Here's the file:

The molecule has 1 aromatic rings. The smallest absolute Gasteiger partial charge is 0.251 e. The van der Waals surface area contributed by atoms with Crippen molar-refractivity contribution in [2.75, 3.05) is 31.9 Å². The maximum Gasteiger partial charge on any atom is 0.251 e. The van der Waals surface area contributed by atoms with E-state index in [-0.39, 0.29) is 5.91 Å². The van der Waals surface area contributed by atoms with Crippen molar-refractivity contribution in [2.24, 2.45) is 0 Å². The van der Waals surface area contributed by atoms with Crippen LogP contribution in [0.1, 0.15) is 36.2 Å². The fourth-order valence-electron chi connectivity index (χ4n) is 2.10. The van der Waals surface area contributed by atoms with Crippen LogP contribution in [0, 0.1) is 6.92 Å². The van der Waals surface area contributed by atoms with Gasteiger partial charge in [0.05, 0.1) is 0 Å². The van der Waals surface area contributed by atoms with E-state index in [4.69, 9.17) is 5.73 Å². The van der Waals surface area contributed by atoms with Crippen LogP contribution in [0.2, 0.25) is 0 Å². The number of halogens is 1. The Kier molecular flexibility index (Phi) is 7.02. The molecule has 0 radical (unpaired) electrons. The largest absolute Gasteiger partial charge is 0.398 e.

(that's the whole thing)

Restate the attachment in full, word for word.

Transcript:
The molecule has 1 aromatic rings. The smallest absolute Gasteiger partial charge is 0.251 e. The van der Waals surface area contributed by atoms with Crippen molar-refractivity contribution in [2.75, 3.05) is 31.9 Å². The maximum Gasteiger partial charge on any atom is 0.251 e. The van der Waals surface area contributed by atoms with E-state index in [-0.39, 0.29) is 5.91 Å². The van der Waals surface area contributed by atoms with Crippen molar-refractivity contribution in [2.24, 2.45) is 0 Å². The van der Waals surface area contributed by atoms with Crippen LogP contribution in [0.1, 0.15) is 36.2 Å². The fourth-order valence-electron chi connectivity index (χ4n) is 2.10. The van der Waals surface area contributed by atoms with Crippen LogP contribution in [0, 0.1) is 6.92 Å². The van der Waals surface area contributed by atoms with Gasteiger partial charge in [0.05, 0.1) is 0 Å². The van der Waals surface area contributed by atoms with E-state index in [4.69, 9.17) is 5.73 Å². The van der Waals surface area contributed by atoms with Crippen LogP contribution in [0.2, 0.25) is 0 Å². The number of halogens is 1. The Kier molecular flexibility index (Phi) is 7.02. The molecule has 0 radical (unpaired) electrons. The largest absolute Gasteiger partial charge is 0.398 e.